This blog post was contributed by Astrid Cornelis (Thomas More)

Shared book reading reportedly promotes language proficiency, provided that the children are sufficiently challenged. The questions we ask play a crucial role in how much children will get engaged in the activity and learn from our reading aloud. Which makes us wonder if we indeed ask the right kind of questions. Recent American research made an inventory of the sort of questions kindergarten teachers asked and which answers these questions elicited.


What did the research show?

American kindergarten teachers ask too few and too simple questions during shared book reading (Deshmukh et al., 2019):

  • No more than 24% of the interventions were actual questions.
  • 85% of those questions were answered correctly.
  • More than half of the questions asked could be answered with a simple “yes” or “no”.
  • 63% of the questions provoked a one-word answer only.
  • Apart from the yes/no questions, question-word questions (Who? What? When? Where?) were asked, but almost no “why” and “how” questions were included.

We can learn a lot from these findings and try to do better in our settings.

“When kids get 85 percent of the questions right, that means the questions the teacher is asking are too easy,” one of the researchers states. “It is not as if only difficult questions can be asked, but children need to be regularly addressed with questions that stimulate and challenge their language skills and intellectual competence. Only one out of six questions met that specific criterion, while ideally two out of five questions should be challenging (Deshmukh et al., 2019). The same applies for parents who share books with their children. Most of them, however, do not ask any questions at all.


More difficult questions, more incorrect answers: all the better!

“Why” and “how” questions require a longer and more complex answer, as is clear from the following example. While the question “Have they become friends again?” invites no more than a “yes” or “no”, the question “How did A and B resolve their problems?” will not only check comprehension, but also challenge the child’s ability to express it.

Difficult questions may increase the “risk” of an incorrect answer. But this is by no means cause for concern, since incorrect answers can be used in such a way as to stimulate more accurate thinking. It is exactly this teacher-child interaction which the child will learn from: the incorrect answer is an opportunity to figure out the correct (or more complete) answer by means of thinking it over and “debating” it together. It would therefore be counterproductive to simply dismiss an incorrect answer and have another child answer the question. Moreover, it is more than worth the effort to ask several children the same question and to have them interact with each other.


How to go about it? Asking questions at different levels

Bloom’s taxonomy offers inspiration for varied questioning. Ideally teachers should ask questions from all categories, also and especially from the more challenging ones (2-6).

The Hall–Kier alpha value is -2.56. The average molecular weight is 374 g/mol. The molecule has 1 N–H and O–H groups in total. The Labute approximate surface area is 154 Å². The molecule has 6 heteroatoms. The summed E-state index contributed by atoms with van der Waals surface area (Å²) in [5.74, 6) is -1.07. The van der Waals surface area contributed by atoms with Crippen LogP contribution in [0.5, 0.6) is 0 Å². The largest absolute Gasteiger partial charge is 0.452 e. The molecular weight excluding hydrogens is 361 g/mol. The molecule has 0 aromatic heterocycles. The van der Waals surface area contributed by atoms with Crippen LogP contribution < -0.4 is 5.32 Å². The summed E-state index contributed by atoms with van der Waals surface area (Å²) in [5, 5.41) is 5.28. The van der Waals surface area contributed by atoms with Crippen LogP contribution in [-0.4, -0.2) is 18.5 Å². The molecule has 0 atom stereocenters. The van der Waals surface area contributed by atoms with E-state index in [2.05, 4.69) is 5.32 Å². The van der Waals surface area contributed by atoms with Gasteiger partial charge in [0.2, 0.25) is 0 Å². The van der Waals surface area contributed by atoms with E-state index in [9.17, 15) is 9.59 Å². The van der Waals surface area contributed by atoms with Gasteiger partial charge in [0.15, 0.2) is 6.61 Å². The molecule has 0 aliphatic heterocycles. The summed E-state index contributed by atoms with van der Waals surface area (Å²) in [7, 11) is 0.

1 Questions that test memory

With these questions you check whether the children remember details from the story.

Example: Who takes over Kasper’s working place? What does Filip construct out of a bicycle?


2 Questions that test comprehension

With these questions you verify whether the children understand what has been read (aloud).

Example: You can have the children “hypothesize” about the content of this story or have them explain why Kasper got so tired.


3 Transfer questions

Transfer questions are useful to check if children can apply information in other situations.

Example: Last time Flip wrote on the board: “We make anything except bicycles”. Would he write something on the board now, too? What could that be?


4 Analysing questions

These questions help the children to have a deeper understanding of the text.

Example: In case of “Milo and the magic stones” (Pfister, 2013) you can make children think about the reason or the explanation for the different outcome of the two stories by inviting them to compare the mice’s actions.


5 Questions for evaluation

The questions at this level aim at critical thinking and the ability to form a personal opinion.

Example: With regard to “Wroooaaaaah!” (De Ruiter, 2011) children can be asked to give their opinion about the way in which the story ends. A question such as “Would you, too, tease a lion at the zoo so as to make it roar?” prompts them to think about right and wrong.


6 Questions that prompt creative thinking

With questions such as “How do you think the story will continue? Imagine that …, what would happen then?” you encourage the children to fantasize about different outcomes, plot lines … and to contribute new ideas to the story.

How do you engage your preschoolers in reading books? What is your experience with difficult questions, and incorrect answers?



  • Cahill R. (2019). Questions during shared book reading with preschoolers need to be more challenging. UTHealth News. Geraadpleegd op 21 augustus 2019, van
  • De Ruiter, E. (2011). Wroooaaaaah! Hasselt: Clavis.
  • Deshmukh R. S., Zucker T. A., Tambyraja S. R., Pentimonti J. M., Bowles R. P., Justice L. M. (2019). Teachers’ use of questions during shared book reading: Relations to child responses. Early Childhood Research Quarterly, 49, 59-68.
  • Klinting, L. (2013). Kasper en Flip in de werkplaats. Utrecht: Veltman.
  • Pfister, M. (2013). Max en de toverstenen. Rijswijk: De Vier Windstreken.
  • Walsh B. A. & Blewitt, P. (2006). The Effect of Questioning Style During Storybook Reading on Novel Vocabulary Acquisition of Preschoolers. Early Childhood Education Journal, 33, 273-278. 10.1007/s10643-005-0052-0.


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